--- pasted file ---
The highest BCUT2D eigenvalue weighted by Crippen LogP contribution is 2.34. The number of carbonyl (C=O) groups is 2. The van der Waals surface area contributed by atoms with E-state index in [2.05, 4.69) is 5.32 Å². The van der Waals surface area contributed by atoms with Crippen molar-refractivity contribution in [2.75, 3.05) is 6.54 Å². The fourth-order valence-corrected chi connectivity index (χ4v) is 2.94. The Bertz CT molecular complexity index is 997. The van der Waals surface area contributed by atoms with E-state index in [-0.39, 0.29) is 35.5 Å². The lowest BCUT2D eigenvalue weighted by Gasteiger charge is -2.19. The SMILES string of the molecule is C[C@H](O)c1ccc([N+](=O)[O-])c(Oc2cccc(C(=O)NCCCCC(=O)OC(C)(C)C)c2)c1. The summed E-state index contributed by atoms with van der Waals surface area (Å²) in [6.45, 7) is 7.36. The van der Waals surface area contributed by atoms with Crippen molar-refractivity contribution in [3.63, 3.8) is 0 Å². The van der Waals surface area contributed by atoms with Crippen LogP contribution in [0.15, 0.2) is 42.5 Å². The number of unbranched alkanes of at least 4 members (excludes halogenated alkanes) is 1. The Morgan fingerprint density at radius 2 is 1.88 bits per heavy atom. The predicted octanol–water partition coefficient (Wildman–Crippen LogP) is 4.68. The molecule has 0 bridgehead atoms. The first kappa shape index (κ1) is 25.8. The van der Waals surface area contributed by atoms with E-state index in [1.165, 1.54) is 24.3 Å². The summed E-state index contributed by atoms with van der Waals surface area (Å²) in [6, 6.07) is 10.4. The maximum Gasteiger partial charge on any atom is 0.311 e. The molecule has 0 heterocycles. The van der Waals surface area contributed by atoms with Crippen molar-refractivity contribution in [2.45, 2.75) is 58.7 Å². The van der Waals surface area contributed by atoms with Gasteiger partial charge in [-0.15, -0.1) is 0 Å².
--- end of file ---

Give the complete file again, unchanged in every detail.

The highest BCUT2D eigenvalue weighted by Crippen LogP contribution is 2.34. The number of carbonyl (C=O) groups is 2. The van der Waals surface area contributed by atoms with E-state index in [2.05, 4.69) is 5.32 Å². The van der Waals surface area contributed by atoms with Crippen molar-refractivity contribution in [2.75, 3.05) is 6.54 Å². The fourth-order valence-corrected chi connectivity index (χ4v) is 2.94. The Bertz CT molecular complexity index is 997. The van der Waals surface area contributed by atoms with E-state index in [-0.39, 0.29) is 35.5 Å². The lowest BCUT2D eigenvalue weighted by Gasteiger charge is -2.19. The SMILES string of the molecule is C[C@H](O)c1ccc([N+](=O)[O-])c(Oc2cccc(C(=O)NCCCCC(=O)OC(C)(C)C)c2)c1. The summed E-state index contributed by atoms with van der Waals surface area (Å²) in [6.45, 7) is 7.36. The van der Waals surface area contributed by atoms with Crippen molar-refractivity contribution in [3.63, 3.8) is 0 Å². The van der Waals surface area contributed by atoms with Crippen LogP contribution in [0.15, 0.2) is 42.5 Å². The number of unbranched alkanes of at least 4 members (excludes halogenated alkanes) is 1. The Morgan fingerprint density at radius 2 is 1.88 bits per heavy atom. The predicted octanol–water partition coefficient (Wildman–Crippen LogP) is 4.68. The molecule has 0 bridgehead atoms. The first kappa shape index (κ1) is 25.8. The van der Waals surface area contributed by atoms with E-state index in [1.165, 1.54) is 24.3 Å². The summed E-state index contributed by atoms with van der Waals surface area (Å²) in [6, 6.07) is 10.4. The maximum Gasteiger partial charge on any atom is 0.311 e. The molecule has 0 heterocycles. The van der Waals surface area contributed by atoms with Crippen molar-refractivity contribution in [2.45, 2.75) is 58.7 Å². The van der Waals surface area contributed by atoms with Gasteiger partial charge in [-0.15, -0.1) is 0 Å².